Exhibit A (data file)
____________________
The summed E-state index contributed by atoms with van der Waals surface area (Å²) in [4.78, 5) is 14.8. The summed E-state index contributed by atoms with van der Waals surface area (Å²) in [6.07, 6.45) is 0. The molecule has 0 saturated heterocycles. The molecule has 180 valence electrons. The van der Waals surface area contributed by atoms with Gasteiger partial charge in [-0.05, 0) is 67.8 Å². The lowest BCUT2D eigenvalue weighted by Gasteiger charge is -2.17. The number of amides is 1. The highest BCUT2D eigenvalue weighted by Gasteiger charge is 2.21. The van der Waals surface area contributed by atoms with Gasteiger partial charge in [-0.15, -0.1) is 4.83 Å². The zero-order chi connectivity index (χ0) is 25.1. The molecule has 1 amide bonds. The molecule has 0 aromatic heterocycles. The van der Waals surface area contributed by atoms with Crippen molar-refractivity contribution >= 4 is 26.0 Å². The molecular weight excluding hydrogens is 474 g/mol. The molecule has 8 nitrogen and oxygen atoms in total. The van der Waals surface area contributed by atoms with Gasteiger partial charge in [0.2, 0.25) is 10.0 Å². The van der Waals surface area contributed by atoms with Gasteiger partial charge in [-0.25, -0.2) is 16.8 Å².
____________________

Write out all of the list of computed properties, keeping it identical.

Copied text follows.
The summed E-state index contributed by atoms with van der Waals surface area (Å²) in [4.78, 5) is 14.8. The summed E-state index contributed by atoms with van der Waals surface area (Å²) in [6.07, 6.45) is 0. The molecule has 0 saturated heterocycles. The molecule has 180 valence electrons. The van der Waals surface area contributed by atoms with Gasteiger partial charge in [-0.05, 0) is 67.8 Å². The lowest BCUT2D eigenvalue weighted by Gasteiger charge is -2.17. The number of amides is 1. The highest BCUT2D eigenvalue weighted by Gasteiger charge is 2.21. The van der Waals surface area contributed by atoms with Gasteiger partial charge in [-0.15, -0.1) is 4.83 Å². The zero-order chi connectivity index (χ0) is 25.1. The molecule has 1 amide bonds. The molecule has 0 aromatic heterocycles. The van der Waals surface area contributed by atoms with Crippen molar-refractivity contribution >= 4 is 26.0 Å². The molecular weight excluding hydrogens is 474 g/mol. The molecule has 8 nitrogen and oxygen atoms in total. The van der Waals surface area contributed by atoms with Gasteiger partial charge in [0.2, 0.25) is 10.0 Å². The van der Waals surface area contributed by atoms with Gasteiger partial charge in [-0.25, -0.2) is 16.8 Å².